Jerusalem municipality seeks Shas cooperation on housing solutions

"We have seen Ariel Attias was professional in his previous position and we expect him to act the same way in the Construction and Housing Ministry," says Deputy Mayor Kobi Kahlon

April 7, 2009 19:50
2 minute read.
ariel attias 88 248

ariel attias 88 248. (photo credit: Courtesy)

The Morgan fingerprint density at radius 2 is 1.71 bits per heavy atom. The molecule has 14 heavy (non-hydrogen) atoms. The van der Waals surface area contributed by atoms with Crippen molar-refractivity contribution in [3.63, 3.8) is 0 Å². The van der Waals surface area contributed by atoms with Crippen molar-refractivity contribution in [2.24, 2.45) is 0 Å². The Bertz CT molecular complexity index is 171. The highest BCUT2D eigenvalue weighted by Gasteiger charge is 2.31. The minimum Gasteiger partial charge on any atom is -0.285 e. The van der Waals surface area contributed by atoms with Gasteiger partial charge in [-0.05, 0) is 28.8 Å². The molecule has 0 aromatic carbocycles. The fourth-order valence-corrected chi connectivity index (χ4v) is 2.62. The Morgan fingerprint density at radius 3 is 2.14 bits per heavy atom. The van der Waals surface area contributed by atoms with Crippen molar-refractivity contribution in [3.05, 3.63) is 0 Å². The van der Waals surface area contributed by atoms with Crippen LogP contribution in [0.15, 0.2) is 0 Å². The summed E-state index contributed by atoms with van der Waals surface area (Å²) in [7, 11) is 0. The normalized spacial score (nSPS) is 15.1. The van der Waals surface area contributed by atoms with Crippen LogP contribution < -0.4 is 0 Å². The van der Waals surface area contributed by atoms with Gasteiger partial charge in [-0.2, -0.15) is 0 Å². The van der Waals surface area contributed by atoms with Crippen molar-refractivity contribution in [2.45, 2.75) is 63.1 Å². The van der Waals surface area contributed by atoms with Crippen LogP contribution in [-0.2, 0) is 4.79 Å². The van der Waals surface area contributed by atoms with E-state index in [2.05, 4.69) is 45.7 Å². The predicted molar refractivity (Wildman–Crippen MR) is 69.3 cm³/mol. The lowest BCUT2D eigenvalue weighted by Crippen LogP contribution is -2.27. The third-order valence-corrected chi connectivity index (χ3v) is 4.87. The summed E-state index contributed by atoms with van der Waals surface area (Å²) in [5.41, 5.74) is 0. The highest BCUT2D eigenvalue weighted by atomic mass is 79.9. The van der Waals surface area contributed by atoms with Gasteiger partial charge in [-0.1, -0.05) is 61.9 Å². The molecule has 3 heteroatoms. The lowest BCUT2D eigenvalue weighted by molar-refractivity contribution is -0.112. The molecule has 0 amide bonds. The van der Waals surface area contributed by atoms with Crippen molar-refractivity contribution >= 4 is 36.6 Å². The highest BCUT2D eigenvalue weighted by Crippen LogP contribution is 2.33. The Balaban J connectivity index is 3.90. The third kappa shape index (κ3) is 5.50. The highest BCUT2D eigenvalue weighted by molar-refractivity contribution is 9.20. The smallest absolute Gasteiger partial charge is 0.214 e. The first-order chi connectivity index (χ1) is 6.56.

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The Jerusalem municipality is determined to continue with its plan to pursue housing solutions for all city residents, especially young couples, even as Shas has taken over the Construction and Housing Ministry, senior municipal officials said Monday. The determination to find solutions for the housing crunch and keep young residents in the city, which was a main element in Jerusalem Mayor Nir Barkat's election campaign, was restated a day after Shas MK Ariel Attias took over as construction and housing minister, replacing Ze'ev Boim of Kadima. "We have seen that Attias was professional and businesslike in his previous position in the Communications Ministry, and we expect him to act the same way in the Construction and Housing Ministry," said Deputy Mayor Kobi Kahlon, head of the municipality's planning and building committee. "Attias is known as someone who supports Jerusalem, and I believe that he will help us as needed in order to find the solutions to the housing problems in Jerusalem," Kahlon said. Building and construction plans in the city are generally carried out between city and state officials, with approval of both sides typically needed for a housing project. Other municipal officials said it was too early to say if there would be a major change in policy under Attias, but noted that the city also had a new mayor and maintained "close cooperation" with top Construction and Housing Ministry officials. "There is no doubt that there is a need for housing in the haredi sector, and some of those solutions will come outside of the city, in new haredi cities," said Roy Folkman, the head of the municipality's strategic planning department. "[But] we want to allow the non-haredi public, including the national religious public, to develop in city neighborhoods without concern." His remarks came amid some secular residents' worries about the increasing 'haredization' of the capital. One-third of the city's 500,000 Jewish residents are haredi. Shas has also been a long-time supporter of building Jewish housing in east Jerusalem and is expected to see eye to eye with the municipality on this issue. More than 250,000 Arabs live in the city. Folkman said he did nor expect any clashes between the city and the new construction and housing minister over building projects for the city's Jewish population. "It is clear to everybody that there is a dearth of housing for everyone, and we are trying to create projects which will be divided among all city residents," he concluded.

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